- Schools are also daycare: As much as we would like to glorify schools as being all about education, the reality is that we have grown a society that needs them to be regular daycare. According to the Bureau of Labor Statistics “among married-couple families with children…64.2 percent had both parents employed.” Parents are highly dependent on schools to provide childcare. When school went online, parents juggled what they could, but many ended up having to become one-income households. Women left the workforce by the millions to watch their children, help with school work, and get students online. Women’s workforce participation has dropped to 57%, a level not seen since 1988. Without schools and viable alternatives, children were put first. And while traditionalists may applaud the stay at home mom, ultimately it hurts women to lose opportunities. Furthermore, many households depend on being dual-income to survive. The impact on families is likely to be felt for years to come.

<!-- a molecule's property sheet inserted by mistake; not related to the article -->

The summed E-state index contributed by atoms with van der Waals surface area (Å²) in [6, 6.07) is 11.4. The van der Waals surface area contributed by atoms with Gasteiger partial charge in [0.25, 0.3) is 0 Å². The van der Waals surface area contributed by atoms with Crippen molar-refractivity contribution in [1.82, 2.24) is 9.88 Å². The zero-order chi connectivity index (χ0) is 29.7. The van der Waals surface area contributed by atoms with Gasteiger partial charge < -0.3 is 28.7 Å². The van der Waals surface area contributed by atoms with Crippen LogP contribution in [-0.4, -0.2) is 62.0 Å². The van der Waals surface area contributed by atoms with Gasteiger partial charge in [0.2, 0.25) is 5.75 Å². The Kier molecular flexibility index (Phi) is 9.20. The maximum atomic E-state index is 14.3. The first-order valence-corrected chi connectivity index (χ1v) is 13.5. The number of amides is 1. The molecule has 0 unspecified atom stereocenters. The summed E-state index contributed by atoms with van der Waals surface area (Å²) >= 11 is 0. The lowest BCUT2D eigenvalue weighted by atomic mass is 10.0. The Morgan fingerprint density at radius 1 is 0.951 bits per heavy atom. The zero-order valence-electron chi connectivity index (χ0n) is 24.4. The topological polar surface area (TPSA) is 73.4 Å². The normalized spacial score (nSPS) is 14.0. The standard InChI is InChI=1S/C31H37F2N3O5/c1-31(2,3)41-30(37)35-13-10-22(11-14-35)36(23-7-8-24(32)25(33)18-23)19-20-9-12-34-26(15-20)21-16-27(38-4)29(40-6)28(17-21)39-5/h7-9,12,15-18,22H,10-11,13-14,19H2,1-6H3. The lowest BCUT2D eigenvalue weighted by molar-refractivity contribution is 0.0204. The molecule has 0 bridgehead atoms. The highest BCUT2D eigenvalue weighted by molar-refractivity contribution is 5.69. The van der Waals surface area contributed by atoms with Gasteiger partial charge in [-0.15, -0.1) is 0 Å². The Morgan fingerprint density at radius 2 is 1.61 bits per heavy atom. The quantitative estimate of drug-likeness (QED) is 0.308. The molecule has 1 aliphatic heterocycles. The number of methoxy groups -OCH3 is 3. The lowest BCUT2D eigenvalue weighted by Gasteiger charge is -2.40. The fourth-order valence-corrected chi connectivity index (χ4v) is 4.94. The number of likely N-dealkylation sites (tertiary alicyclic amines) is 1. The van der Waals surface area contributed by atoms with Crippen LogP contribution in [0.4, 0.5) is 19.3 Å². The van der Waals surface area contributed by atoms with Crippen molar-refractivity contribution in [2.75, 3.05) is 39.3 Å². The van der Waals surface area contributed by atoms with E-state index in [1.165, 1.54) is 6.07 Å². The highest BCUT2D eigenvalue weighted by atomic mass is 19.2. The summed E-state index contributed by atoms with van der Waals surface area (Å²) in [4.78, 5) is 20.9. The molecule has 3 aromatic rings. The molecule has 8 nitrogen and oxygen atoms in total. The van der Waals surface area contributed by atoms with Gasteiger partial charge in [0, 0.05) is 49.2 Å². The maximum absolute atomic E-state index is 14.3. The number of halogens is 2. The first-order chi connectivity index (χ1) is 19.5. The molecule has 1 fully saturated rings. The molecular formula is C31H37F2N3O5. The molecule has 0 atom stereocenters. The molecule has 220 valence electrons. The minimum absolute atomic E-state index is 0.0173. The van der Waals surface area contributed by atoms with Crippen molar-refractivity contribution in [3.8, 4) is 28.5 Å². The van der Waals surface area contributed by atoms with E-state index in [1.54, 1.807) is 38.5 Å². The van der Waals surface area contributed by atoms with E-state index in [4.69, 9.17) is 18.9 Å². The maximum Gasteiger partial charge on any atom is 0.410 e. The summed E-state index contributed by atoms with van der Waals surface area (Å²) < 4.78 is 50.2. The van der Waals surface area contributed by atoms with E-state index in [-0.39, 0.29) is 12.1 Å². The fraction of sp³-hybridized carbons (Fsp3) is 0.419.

Even after a year of virtual learning and additional knowledge about its negative effects, many school districts plan to continue virtual learning, according to a recent RAND study. So, perhaps we as a society have learned very little from a global pandemic. I hope not, but hope may be all I have until our policymakers wake up to the realities of the educational needs of our community.